Albert Einstein once said: “If you cannot explain it simply, you don’t understand it fully.” This is what I typically think when we get a phone call where a caller wants to know if we are a private lender or a hard money lender. “What’s the difference?” I ask and typically get a rambling explanation that is difficult to follow. It has something to do with institutional money, asset-based lending, credit profile, and what-not and, needless to say, makes no sense whatsoever. So what is the difference between hard money lenders and private lenders? I would argue very little.
Some Borrowers Associate Hard Money Lenders with Exuberant Rates and Subprime Lending
Hard money lending has been around for years. When I was a rookie loan officer working for a mortgage broker in the late nineties, one of the regular visitors in the office was a grizzled hard money lender called Archie. Archie was eager to fund any deals as long the LTVs were exceedingly low and the rates exceedingly high. He shuffled around, leaving his rate sheets on our desks while we, the younger crowd, giggled behind his back. The late nineties were the roaring times in the mortgage industry, with over-the-equity loans being all the rage. We were not going to send Archie any deals at 15% interest rates and 45% LTV when we had several options to secure 125% financing at 13%. And since our focus as a mortgage broker was consumer financing, we never took the time to learn what differentiated Archie’s financing from other companies and why someone might have been interested in it.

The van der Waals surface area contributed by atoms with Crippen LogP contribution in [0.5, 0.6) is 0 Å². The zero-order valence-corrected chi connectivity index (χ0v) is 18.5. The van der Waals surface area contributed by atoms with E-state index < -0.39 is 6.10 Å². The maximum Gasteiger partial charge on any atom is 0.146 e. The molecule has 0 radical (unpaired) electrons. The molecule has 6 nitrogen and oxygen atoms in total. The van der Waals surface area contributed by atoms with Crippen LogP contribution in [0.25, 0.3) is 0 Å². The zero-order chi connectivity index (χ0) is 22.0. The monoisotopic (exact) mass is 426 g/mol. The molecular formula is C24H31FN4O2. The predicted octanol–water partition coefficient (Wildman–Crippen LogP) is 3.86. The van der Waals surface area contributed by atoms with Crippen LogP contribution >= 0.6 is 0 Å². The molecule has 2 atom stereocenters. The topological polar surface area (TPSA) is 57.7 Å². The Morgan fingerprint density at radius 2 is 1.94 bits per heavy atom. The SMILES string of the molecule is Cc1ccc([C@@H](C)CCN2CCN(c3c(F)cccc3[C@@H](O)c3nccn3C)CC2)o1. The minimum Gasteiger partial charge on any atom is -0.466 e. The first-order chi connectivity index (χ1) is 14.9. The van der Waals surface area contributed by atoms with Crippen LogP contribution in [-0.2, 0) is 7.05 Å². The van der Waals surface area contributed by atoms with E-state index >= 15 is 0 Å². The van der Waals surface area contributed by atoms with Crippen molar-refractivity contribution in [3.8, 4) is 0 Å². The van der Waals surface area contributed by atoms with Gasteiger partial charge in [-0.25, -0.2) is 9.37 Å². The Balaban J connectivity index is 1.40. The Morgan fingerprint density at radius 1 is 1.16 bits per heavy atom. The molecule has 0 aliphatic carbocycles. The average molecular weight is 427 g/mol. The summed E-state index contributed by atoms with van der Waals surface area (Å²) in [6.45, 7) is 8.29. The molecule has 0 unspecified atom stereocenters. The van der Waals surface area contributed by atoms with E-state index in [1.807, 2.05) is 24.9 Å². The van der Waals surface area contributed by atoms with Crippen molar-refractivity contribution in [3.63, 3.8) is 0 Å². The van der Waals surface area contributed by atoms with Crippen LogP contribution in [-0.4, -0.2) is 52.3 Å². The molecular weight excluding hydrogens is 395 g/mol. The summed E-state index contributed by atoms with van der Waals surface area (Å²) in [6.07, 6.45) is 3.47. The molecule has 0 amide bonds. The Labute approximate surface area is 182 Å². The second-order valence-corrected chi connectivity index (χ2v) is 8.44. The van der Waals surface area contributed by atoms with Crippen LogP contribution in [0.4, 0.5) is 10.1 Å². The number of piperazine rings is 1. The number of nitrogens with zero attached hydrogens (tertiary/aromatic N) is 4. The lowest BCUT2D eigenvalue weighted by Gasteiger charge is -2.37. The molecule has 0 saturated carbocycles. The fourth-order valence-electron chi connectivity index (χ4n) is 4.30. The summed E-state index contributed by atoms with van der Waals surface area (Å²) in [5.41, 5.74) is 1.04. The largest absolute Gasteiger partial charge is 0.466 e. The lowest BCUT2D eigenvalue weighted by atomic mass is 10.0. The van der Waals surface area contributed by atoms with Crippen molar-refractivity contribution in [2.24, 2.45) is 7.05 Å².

Fast forward ten years when I started getting serious about working with real estate investors. Archie’s ghost loomed large, and I was not entirely comfortable with being called a hard money lender. To add to that hesitance was the subprime market nearing collapse. With diminishing subprime options, many borrowers were turning to hard money lenders, confusing their streamlined underwriting with “anything-goes” guidelines of subprime mortgages.
“Private Lender” Emphasizes Independence and Flexibility
So when I came across the term “private lender,” I embraced it right away. The word “private” emphasized independence and flexibility. Being “private” sounded opposite to being “institutional,” bureaucratic, and stagnant. It implied being entrepreneurial and nimble as well as being able to chart your own course and choose which transactions are worth the risk and which are not. Obviously, I was not alone in my preference of being a private lender vs. a hard money lender. The professional associations, conferences, and the majority of our competition position themselves as “private lenders” also.
There are issues, however, with sticking exclusively to one name or another.
Many Real Estate Investors Use “Hard Money” and “Private Money” Interchangeably
Some borrowers refer to companies that provide investor financing as “hard money lenders” and others as “private lenders.” The preferences change constantly, but when I checked Google recently, the term “hard money lenders in Washington DC” resulted in 16 million searches, and the term “private lenders in Washington DC” resulted in 6 million searches. In contrast, for the state of Maryland, the numbers have been reversed: “hard money lenders in Maryland” yielded 1.25 million searches, while “private lenders in Maryland” received 4.6 million.